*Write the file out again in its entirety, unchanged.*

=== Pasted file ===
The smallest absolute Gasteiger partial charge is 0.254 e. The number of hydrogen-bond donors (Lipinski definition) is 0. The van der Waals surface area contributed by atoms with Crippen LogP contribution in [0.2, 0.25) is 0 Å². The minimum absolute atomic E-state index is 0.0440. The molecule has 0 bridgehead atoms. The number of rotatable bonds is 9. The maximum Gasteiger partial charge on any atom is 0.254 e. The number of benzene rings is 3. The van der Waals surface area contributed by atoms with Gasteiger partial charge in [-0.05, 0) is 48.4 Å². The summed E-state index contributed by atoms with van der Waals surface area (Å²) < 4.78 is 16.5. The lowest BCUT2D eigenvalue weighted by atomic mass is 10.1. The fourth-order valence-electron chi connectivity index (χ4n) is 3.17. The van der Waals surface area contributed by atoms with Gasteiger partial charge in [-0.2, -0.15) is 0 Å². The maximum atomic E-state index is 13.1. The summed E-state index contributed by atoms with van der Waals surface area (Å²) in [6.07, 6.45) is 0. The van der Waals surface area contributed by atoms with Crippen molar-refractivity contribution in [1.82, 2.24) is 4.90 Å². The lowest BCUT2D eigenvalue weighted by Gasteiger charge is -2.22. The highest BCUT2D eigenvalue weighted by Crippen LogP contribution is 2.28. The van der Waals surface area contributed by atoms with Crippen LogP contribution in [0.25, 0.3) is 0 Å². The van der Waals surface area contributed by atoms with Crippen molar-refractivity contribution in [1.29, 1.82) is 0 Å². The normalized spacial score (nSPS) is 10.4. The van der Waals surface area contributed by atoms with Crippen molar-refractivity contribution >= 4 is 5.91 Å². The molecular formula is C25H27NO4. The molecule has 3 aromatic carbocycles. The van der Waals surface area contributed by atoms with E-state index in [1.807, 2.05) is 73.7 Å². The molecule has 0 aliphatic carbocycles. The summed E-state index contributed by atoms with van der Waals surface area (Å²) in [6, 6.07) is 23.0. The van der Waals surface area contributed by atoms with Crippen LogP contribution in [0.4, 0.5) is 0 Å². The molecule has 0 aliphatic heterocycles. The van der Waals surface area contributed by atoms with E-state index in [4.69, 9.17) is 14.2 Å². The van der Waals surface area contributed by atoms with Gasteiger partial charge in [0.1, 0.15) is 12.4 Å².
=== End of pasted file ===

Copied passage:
The smallest absolute Gasteiger partial charge is 0.254 e. The number of hydrogen-bond donors (Lipinski definition) is 0. The van der Waals surface area contributed by atoms with Crippen LogP contribution in [0.2, 0.25) is 0 Å². The minimum absolute atomic E-state index is 0.0440. The molecule has 0 bridgehead atoms. The number of rotatable bonds is 9. The maximum Gasteiger partial charge on any atom is 0.254 e. The number of benzene rings is 3. The van der Waals surface area contributed by atoms with Gasteiger partial charge in [-0.05, 0) is 48.4 Å². The summed E-state index contributed by atoms with van der Waals surface area (Å²) < 4.78 is 16.5. The lowest BCUT2D eigenvalue weighted by atomic mass is 10.1. The fourth-order valence-electron chi connectivity index (χ4n) is 3.17. The van der Waals surface area contributed by atoms with Gasteiger partial charge in [-0.2, -0.15) is 0 Å². The maximum atomic E-state index is 13.1. The summed E-state index contributed by atoms with van der Waals surface area (Å²) in [6.07, 6.45) is 0. The van der Waals surface area contributed by atoms with Crippen molar-refractivity contribution in [1.82, 2.24) is 4.90 Å². The lowest BCUT2D eigenvalue weighted by Gasteiger charge is -2.22. The highest BCUT2D eigenvalue weighted by Crippen LogP contribution is 2.28. The van der Waals surface area contributed by atoms with Crippen LogP contribution in [0.25, 0.3) is 0 Å². The van der Waals surface area contributed by atoms with Crippen molar-refractivity contribution in [1.29, 1.82) is 0 Å². The normalized spacial score (nSPS) is 10.4. The van der Waals surface area contributed by atoms with Crippen molar-refractivity contribution >= 4 is 5.91 Å². The molecular formula is C25H27NO4. The molecule has 3 aromatic carbocycles. The van der Waals surface area contributed by atoms with E-state index in [1.807, 2.05) is 73.7 Å². The molecule has 0 aliphatic carbocycles. The summed E-state index contributed by atoms with van der Waals surface area (Å²) in [6, 6.07) is 23.0. The van der Waals surface area contributed by atoms with Crippen LogP contribution in [0.4, 0.5) is 0 Å². The molecule has 0 aliphatic heterocycles. The van der Waals surface area contributed by atoms with E-state index in [4.69, 9.17) is 14.2 Å². The van der Waals surface area contributed by atoms with Gasteiger partial charge in [0.1, 0.15) is 12.4 Å².